Off the field, Chucky Hunter is a quite, humble, unassuming guy. On the field, he's a nightmare for opposing linemen, quarterbacks and running backs. The 6-foot-1, 305 pound defensive tackle was a monster for the Horned Frogs for four seasons, and now he's on the brink of taking his game to the next level.
From Louisiana To Texas
Hunter attended West Monroe High School in West Monroe, Louisiana, where he recorded 82 tackles, including 18 for loss, as a senior, earning a four star rating from Rivals.com. He was rated as the No. 27 defensive tackle in the country for the recruiting class of 2011, and he received interest from a variety of schools, including TCU, Baylor, Illinois, Ole Miss, Missouri, Oklahoma State, Mississippi State, Memphis and Louisiana Tech. However, during the recruiting process, TCU stood out.
Hunter said that his recruiting coach, Coach Burns, made him feel like family, a phrase we often hear from kids being recruited by TCU. Hunter noted that Burns and TCU were persistent, even when he didn't have his ACT scores.
"TCU kept me, and still treated me like family. That's what brought me to TCU," Hunter said. It also helped, Hunter said, that TCU was a great place to get an education, and early playing time was on the table.
Hunter received interest from the big name in Louisiana, LSU, but an offer from the Tigers never came, and on January 16, 2011, Chucky committed to the Frogs.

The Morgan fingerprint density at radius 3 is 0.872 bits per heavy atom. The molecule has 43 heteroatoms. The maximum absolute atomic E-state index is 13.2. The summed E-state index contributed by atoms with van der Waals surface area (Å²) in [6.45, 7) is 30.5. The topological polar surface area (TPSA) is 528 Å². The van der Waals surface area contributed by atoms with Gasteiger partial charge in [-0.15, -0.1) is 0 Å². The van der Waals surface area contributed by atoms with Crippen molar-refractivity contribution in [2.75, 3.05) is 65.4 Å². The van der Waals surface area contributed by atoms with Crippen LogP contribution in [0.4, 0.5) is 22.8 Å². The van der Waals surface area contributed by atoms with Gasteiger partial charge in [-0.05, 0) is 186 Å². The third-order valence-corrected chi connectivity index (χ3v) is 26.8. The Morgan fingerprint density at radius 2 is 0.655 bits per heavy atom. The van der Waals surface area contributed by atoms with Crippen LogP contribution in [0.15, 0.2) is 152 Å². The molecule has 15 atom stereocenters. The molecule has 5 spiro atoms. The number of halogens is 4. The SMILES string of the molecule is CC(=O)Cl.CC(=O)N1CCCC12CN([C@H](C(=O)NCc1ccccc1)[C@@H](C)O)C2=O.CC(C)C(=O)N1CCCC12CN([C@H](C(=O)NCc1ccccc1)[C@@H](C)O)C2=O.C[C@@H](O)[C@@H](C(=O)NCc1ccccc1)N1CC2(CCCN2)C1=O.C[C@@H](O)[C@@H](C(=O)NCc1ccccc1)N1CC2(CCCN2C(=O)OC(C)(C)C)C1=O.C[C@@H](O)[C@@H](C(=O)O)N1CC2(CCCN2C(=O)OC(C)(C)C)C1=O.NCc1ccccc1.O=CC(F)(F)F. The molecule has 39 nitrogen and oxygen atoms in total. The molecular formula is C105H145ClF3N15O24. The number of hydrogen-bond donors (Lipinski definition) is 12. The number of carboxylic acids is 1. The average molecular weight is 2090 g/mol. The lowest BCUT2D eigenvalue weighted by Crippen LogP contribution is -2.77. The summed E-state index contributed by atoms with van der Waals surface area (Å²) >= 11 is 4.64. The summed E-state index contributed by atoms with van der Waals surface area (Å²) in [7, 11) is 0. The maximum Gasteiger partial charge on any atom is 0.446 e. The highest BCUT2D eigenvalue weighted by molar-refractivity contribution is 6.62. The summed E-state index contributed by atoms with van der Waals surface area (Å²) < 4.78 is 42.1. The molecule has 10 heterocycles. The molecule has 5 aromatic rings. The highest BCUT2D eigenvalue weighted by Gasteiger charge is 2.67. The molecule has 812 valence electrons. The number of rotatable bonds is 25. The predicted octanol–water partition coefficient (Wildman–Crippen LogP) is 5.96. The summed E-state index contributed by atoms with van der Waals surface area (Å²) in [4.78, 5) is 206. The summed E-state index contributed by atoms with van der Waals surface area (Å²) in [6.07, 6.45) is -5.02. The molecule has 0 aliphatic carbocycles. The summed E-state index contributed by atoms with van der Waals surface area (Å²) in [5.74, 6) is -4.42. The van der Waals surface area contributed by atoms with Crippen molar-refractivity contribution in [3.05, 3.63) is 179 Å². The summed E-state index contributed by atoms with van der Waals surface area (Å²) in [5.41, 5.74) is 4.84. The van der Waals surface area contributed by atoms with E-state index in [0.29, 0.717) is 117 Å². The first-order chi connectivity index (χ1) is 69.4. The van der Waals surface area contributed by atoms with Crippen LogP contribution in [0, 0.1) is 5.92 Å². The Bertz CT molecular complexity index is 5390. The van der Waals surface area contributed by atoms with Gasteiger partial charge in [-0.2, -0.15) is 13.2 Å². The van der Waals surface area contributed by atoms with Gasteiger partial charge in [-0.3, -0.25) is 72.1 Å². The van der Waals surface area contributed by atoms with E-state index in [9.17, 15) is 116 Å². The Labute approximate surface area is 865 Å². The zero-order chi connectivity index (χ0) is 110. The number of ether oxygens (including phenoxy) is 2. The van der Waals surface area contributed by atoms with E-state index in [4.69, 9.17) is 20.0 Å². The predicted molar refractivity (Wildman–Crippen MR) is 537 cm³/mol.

A Force From Day One
As soon as Hunter stepped foot on campus, he was making an impact for the Frogs' vaunted defense. Becoming the first true freshman to start for the Horned Frogs since 2007, Hunter finished the 2011 season with 17 tackles, including two and a half tackles for loss.
That was all a plus, because for Hunter, the family environment he was promised as a recruit was turning into a reality. The addition of two friendly faces in 2012 would only bolster that feeling.
When Terrell Lathan and James McFarland stepped foot on campus in 2012, Chucky Hunter was reunited with two old running mates from West Monroe High School. Playing with Lathan and McFarland was good, Hunter said, because, "you feel comfortable playing with them." That comfort level helped the trio from West Monroe tear up offensive lines over the past few seasons. It also helped because the three were good motivators for each other, but Hunter said the motivation didn't stop there.
"We all motivate each other on the team," Hunter said, noting that now-retired coach Dick Bumpas was great at keeping the defense from being satisfied.
In all, Hunter played in 50 games for the Horned Frogs, starting 35, and he finished his TCU career with 140 tackles, 24 tackles for loss and eight and a half sacks.
Preparing for the NFL
Hunter was one of several Horned Frogs invited to participate in a post-season game, and he put in a lot of good work at the East-West Shrine Game, in St. Petersburg, Florida along with teammates Tayo Fabuluje and Sam Carter.
Hunter called it a "great experience," noting that, "not too many people get blessed with the opportunity to play [in a game like this]."
Hunter is projected to be a late round pickup in the 2015 NFL Draft, but is getting good remarks on his play, and character, from a variety of scouts. Dane Brugler of CBS Sports had this to say about Hunter back in January:
A three-year starter, Hunter has been an active ingredient to the Horned Frogs' success on defense, getting upfield quickly and also protecting the edge. He brings a good mix of strength and foot quickness to be a two-down interior presence.
While Hunter was not invited to the NFL Combine, it's likely he'll be invited to at least a few workouts by NFL teams, and of course he'll have TCU's Pro Day on March 27th. However, when asked about the chance to play in the NFL, Hunter kept it simple.
"It's a blessing if I have a chance to play in the NFL."
Amen to that, Chucky, and best of luck.